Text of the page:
Trudeau expects cannabis supply shortages to be fixed within a year 

click to enlarge THE CANADIAN PRESS/SEAN KILPATRICK - Prime Minister Justin Trudeau takes part in a year end interview with The Canadian Press on Parliament Hill in Ottawa on Friday, Dec. 14, 2018.
  • THE CANADIAN PRESS/Sean Kilpatrick
  • Prime Minister Justin Trudeau takes part in a year end interview with The Canadian Press on Parliament Hill in Ottawa on Friday, Dec. 14, 2018.

OTTAWA — Prime Minister Justin Trudeau says the biggest challenge associated with the legalization of cannabis has been the supply shortage—but he expects it to disappear within a year.

In an end-of-year interview with The Canadian Press Friday, Trudeau predicted the problem would be resolved "during the coming months and perhaps the coming year." He noted the scarcity of cannabis was most pronounced in Ontario and Quebec.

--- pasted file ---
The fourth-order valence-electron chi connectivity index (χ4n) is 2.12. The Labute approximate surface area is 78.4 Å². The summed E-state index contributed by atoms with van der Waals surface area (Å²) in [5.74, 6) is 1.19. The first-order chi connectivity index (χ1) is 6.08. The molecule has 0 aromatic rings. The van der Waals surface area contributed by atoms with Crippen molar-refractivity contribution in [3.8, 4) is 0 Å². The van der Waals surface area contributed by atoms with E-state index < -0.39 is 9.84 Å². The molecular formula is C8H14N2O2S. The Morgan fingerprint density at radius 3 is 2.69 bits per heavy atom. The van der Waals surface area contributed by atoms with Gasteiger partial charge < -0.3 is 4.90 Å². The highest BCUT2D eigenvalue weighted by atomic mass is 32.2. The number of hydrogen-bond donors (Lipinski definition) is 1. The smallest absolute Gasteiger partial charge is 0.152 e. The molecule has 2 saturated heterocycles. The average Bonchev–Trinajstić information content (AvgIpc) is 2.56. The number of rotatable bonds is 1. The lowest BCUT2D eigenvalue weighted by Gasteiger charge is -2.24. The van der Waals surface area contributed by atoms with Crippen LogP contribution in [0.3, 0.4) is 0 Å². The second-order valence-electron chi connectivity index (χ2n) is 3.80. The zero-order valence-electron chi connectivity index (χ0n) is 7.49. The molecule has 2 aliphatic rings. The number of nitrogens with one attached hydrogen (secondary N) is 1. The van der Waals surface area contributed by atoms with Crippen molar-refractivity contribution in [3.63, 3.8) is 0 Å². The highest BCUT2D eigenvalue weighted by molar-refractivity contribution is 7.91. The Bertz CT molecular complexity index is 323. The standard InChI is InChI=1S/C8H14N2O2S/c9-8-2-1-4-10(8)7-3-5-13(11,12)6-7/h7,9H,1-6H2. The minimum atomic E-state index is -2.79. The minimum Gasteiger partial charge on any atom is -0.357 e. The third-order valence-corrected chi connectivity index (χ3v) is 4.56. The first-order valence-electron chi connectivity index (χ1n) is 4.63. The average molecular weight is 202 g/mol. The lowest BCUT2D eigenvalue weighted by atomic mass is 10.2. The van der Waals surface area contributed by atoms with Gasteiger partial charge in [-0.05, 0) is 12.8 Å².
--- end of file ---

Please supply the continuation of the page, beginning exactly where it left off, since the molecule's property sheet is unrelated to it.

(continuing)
Trudeau said he remains unhappy with Quebec legislation introduced this month that would raise the legal age for cannabis consumption to 21 from 18.

The province's restrictive approach could prevent it from attaining one of the chief objectives of legalization, in particular curbing organized crime, he said.

"If young people aged 18 to 21 are forced to buy pot from criminals, it will not help us eliminate the black market," Trudeau said.

Rather, he continued, it will sustain "a black market that is going to sell to 18-to-21-year-olds, but that is also maybe going to sell to youth of 17 or 16."

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